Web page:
A rabbi, a priest, and a woman who somehow equated abortion to Martin Luther King, Jr. went to the House Health Care & Wellness Committee hearing yesterday to debate House Bill 2148, the Reproductive Parity Act, which is back on the docket for the third year in a row. Currently, all Washington state insurers that cover maternity care also cover abortions, and the Reproductive Parity Act would ensure that would still be the case with our new healthcare legislation. There were arguments for and against the bill, but misinformation seems to be an inherent problem with this bill.
The primary concern among the bill’s detractors seems to be insurance carrier transparency, and how difficult it is to find the right plan if you don’t want to pay for any abortion services at all. Some health care providers do have refusal clauses, but it’s really hard to wade through the language and figure out which ones they are. I called the Washington State Office of the Insurance Commissioner to see if they could help, and their advice was to literally call every single insurance plan to find out their individual policies.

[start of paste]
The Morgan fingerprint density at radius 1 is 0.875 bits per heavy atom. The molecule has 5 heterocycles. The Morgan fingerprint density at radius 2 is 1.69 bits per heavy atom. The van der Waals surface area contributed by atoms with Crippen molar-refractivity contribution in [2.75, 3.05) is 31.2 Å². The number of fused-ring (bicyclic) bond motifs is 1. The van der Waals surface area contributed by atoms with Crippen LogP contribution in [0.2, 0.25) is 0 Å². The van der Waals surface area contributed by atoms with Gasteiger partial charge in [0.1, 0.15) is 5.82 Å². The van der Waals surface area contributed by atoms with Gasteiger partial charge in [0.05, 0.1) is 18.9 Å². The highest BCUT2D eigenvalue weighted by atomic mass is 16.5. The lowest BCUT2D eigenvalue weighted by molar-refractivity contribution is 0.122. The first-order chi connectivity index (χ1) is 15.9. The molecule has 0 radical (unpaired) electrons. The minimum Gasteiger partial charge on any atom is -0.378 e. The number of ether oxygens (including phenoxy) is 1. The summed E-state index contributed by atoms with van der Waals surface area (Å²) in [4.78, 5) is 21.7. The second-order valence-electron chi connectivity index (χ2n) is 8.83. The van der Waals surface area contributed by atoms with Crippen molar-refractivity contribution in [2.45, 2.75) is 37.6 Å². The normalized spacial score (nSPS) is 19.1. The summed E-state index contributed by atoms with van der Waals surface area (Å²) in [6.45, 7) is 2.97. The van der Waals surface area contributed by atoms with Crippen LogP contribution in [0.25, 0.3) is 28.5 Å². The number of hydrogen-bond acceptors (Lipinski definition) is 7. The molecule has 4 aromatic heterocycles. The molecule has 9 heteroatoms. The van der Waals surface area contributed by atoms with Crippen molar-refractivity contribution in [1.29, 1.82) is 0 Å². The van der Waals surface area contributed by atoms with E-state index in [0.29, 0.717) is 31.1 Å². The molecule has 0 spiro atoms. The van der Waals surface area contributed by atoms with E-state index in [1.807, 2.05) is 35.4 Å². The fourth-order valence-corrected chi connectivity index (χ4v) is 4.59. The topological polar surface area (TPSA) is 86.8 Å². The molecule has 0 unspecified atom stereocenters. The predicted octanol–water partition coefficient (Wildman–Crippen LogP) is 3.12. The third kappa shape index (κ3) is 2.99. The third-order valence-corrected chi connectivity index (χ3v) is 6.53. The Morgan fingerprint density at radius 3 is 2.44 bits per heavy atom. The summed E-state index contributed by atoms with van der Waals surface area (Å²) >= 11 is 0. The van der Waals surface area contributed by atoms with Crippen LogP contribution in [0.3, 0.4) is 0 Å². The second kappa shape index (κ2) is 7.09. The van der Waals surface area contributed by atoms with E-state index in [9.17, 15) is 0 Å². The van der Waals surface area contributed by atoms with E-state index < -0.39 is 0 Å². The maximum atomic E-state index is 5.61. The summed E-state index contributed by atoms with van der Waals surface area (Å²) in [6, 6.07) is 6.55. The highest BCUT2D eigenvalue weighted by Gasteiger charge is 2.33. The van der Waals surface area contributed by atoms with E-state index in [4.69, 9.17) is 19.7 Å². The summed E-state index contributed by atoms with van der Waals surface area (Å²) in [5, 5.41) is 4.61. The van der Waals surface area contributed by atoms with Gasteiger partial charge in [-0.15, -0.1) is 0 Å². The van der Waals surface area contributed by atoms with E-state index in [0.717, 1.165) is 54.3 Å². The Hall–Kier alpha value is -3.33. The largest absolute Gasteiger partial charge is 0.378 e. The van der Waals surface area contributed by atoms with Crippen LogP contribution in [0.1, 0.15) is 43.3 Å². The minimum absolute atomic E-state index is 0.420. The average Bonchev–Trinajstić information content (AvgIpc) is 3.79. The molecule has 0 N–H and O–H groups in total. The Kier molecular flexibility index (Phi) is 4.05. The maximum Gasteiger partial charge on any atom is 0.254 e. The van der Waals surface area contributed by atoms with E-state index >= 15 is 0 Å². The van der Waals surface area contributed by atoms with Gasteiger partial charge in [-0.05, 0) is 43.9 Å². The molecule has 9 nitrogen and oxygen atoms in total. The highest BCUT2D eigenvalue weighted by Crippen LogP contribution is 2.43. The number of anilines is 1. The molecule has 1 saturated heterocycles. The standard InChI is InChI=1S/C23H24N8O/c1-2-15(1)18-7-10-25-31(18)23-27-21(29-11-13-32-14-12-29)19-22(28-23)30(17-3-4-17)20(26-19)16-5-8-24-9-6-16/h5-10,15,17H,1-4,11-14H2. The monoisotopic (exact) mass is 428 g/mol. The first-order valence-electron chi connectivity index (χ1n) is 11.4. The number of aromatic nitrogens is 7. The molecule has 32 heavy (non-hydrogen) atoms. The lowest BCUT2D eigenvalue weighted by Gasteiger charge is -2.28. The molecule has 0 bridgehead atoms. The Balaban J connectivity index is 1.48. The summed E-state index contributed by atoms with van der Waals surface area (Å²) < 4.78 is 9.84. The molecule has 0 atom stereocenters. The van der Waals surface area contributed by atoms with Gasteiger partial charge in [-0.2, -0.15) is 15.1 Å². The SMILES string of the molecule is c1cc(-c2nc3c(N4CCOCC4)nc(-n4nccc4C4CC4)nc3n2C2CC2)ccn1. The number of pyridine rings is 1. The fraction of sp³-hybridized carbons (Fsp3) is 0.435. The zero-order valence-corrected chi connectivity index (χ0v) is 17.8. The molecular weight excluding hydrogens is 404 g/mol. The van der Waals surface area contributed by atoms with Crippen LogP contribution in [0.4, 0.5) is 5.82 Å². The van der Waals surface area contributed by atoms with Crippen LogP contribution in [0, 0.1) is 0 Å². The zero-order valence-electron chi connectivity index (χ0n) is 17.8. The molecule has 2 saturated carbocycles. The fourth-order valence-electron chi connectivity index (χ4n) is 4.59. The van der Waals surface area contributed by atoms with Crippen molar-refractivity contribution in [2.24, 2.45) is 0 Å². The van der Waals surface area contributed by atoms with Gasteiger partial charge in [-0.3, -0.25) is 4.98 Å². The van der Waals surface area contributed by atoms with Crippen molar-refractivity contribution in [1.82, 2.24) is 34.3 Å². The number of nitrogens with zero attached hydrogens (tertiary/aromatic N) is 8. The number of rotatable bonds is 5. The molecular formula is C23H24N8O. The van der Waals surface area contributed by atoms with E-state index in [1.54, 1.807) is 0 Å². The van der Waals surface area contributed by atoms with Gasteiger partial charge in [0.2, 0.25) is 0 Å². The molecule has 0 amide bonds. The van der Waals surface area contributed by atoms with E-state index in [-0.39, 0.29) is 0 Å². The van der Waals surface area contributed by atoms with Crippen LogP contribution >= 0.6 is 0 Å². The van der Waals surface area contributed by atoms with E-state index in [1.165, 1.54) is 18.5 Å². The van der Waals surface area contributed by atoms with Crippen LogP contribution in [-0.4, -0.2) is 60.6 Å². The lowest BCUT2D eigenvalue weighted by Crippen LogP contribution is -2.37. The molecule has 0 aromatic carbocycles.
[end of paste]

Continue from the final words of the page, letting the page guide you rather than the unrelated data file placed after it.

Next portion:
When I spoke to Jennifer Allen, Director of Public Policy for Planned Parenthood, and she said that “the Reproductive Parity Act would provide more clarity for both purchasers and carriers.” Clearly, we need it.
A lot of the people speaking in opposition to the RPA seem to think abortion rights are an inherent part of our medical structure, and spoke from a place of privilege that did not consider rural areas or the economically disenfranchised. Seriously—one debater ran a $40 million business and didn’t understand why people looking for an abortion couldn’t just pay for one. In Allen’s experience, that’s typical. “Most don’t address the lack of access in rural areas, or economic access of people living paycheck to paycheck and just trying to get through the week.”
It’s also a mistake to think that auxiliary services will take up the slack if the Reproductive Parity Act doesn’t pass. In 2012, only 5% of Planned Parenthood’s services were dedicated to abortions (the majority of their services are contraception and STI/HIV screenings). When asked, Allen said, There’s no way Planned Parenthood can provide no cost abortions for all of the low-income women in our state who might need them.". Quite a few people in opposition to the RPA said that Medicaid would cover the cost, but that’s not really true—the Hyde Amendment prevents federal funds from being used to provide abortions, and only 15 states (including Washington) allow state funds to pay for abortions for women who would otherwise have their pregnancy costs paid by Medicaid. And you still have to go through an application process that includes income restrictions, proof of citizenship, and income verification. Not to mention, in the time it takes to go through all of that paperwork you may be past the date of eligibility for an abortion.